World Bank Sanctions $511 M Loan

WILL THE Clinton visit to India be followed by a relaxation of economic sanctions against India? A straw in the wind is the clearance by the governing board of the World Bank on Tuesday of three loans totalling $511 to support reforms and improved governance in Uttar Pradesh.

The US, Japan and Germany abstained on the vote. France, Italy, Switzerland and Austria were among those that supported the loan, raising hopes that a formal relaxation of sanctions may be round the corner.

The group of seven richest countries (G-7) has announced no formal change of policy. Its position is it will clear World Bank loans for basic needs and poverty alleviation but not others. Based on this principle, loan proposals for infrastructure projects like highways and power transmission are in cold storage.

Can the UP loans be described as loans to meet basic needs or to alleviate poverty? Only by stretching definitions. One of the loans is, in effect, the first structural adjustment loan ever given to a state, and constitutes budgetary support in return for promises of fiscal reform.

The loans also aim to support power reforms, improve governance and curb corruption. These are not conventional loans with a focus on education, health or rural development. They constitute a new category that aim at policy changes rather than projects. A case can be made that fiscal, power and governance reforms in UP will help the poor. But by the same token it can be argued that roads and electricity will reduce poverty, yet loans for these are formally banned by the G-7.

Last year the bank gave Andhra a loan for power reforms, which constituted the first dilution of sanctions against infrastructure projects. The UP loans confirms that the G-7 wants World Bank lending to rise, and are willing to be creative in their definition of basic needs. The impact of sanctions is thus being diluted without formal dilution. That signals hope. But the test is if the G-7 agrees to consider an updated version of the mothballed loans. The Indian governor on the World Bank board, B P Singh, avoids making a prediction but is optimistic. Research including that of the World Bank shows aid is fungible. Aid given for one purpose can be used for an altogether different purpose.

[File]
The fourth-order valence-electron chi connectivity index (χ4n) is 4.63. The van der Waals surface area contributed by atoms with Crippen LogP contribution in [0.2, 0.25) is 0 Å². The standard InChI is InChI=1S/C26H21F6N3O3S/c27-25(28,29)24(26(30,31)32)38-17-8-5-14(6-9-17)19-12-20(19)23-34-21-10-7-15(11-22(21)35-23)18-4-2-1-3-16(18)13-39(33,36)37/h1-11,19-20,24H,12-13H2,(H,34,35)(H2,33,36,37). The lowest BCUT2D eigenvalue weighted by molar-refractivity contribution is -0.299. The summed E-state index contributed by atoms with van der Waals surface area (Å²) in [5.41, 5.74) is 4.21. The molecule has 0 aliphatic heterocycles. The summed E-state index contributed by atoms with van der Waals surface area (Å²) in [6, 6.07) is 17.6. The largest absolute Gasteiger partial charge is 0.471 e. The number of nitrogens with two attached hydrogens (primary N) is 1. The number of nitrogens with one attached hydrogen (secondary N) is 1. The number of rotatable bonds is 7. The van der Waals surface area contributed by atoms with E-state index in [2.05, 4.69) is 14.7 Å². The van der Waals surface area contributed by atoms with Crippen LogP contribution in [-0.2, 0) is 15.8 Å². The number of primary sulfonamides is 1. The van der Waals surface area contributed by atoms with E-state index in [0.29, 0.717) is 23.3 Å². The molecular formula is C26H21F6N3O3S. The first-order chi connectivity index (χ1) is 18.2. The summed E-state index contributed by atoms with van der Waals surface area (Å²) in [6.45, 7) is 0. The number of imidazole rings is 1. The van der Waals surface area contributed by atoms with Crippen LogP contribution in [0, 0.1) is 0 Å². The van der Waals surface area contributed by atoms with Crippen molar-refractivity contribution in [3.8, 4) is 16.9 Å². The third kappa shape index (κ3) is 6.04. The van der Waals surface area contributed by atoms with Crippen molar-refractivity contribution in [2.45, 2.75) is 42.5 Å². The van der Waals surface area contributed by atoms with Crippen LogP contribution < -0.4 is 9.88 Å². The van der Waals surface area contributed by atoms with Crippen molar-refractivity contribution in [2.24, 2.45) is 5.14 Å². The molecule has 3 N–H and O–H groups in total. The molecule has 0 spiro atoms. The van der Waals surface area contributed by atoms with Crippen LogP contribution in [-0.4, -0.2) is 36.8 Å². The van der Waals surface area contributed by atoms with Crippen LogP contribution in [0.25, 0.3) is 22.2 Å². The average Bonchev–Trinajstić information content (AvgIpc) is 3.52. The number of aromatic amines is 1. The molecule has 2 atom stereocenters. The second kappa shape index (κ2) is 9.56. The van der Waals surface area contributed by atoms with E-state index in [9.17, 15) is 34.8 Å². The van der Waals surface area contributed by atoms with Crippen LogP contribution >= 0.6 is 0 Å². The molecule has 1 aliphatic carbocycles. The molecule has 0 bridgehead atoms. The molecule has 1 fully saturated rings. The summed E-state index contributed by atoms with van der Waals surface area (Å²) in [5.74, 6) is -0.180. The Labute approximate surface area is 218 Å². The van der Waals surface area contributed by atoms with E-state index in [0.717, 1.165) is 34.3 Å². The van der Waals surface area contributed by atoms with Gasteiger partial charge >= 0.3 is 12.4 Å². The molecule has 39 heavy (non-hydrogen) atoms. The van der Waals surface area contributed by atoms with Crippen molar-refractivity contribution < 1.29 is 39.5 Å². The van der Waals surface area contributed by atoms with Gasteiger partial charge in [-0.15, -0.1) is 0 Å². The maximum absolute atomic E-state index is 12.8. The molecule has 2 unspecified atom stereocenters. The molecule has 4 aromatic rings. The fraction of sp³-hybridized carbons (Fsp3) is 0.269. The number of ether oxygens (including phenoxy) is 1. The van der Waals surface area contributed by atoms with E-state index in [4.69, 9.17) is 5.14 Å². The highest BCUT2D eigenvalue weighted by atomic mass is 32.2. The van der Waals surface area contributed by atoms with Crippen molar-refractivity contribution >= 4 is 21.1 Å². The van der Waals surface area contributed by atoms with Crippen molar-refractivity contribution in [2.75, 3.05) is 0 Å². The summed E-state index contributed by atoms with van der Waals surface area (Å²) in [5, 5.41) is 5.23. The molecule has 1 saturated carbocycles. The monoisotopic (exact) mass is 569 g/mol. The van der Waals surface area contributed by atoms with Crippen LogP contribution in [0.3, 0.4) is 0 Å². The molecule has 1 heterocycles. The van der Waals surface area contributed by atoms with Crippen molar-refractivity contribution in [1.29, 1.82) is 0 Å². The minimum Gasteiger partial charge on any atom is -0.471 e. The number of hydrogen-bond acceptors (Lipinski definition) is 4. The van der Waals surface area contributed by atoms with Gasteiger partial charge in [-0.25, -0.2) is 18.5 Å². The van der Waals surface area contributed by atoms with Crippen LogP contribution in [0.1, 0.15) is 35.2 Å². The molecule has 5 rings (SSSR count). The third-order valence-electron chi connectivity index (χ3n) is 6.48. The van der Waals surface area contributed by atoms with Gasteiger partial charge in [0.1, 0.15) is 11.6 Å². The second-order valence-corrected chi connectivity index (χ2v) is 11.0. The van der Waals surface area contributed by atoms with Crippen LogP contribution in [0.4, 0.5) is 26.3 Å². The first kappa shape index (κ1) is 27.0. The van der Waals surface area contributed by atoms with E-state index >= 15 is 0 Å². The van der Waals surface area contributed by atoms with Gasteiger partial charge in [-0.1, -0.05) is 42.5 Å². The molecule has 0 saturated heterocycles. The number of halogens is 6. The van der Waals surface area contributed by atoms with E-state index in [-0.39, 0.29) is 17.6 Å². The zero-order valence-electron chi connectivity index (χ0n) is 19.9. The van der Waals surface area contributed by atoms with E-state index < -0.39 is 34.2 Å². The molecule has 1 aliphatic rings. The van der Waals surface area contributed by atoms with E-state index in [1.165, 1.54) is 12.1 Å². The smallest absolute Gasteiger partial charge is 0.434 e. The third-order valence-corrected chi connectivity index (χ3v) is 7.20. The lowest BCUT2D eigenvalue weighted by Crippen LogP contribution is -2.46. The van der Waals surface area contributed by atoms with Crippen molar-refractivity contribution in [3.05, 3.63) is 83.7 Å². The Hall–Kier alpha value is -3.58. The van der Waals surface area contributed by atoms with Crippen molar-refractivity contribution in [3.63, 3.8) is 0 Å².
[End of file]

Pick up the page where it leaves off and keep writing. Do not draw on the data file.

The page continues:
Suppose a state has enough cash for 12 projects meriting the highest priority. Suppose a donor decides to fund the first project, which is the best. Money intended for the first project will now be freed, and will be invested in a 13th project. Thus money from the donor, ostensibly aimed to finance the best project, actually ends up financing the worst one.

So the earmarking exercise of the G-7, which claims to finance basic needs but not infrastructure, is a charade played out for political reasons.

What matters ultimately is whether total bank lending goes up. What also matters is whether the state governments in questions have the political will to carry out the promised reforms.

Haryana has reneged on power reforms, so bank lending for that sector has been suspended. Such political economy problems may turn out to be greater hurdles to aid flows than G-7 sanctions.

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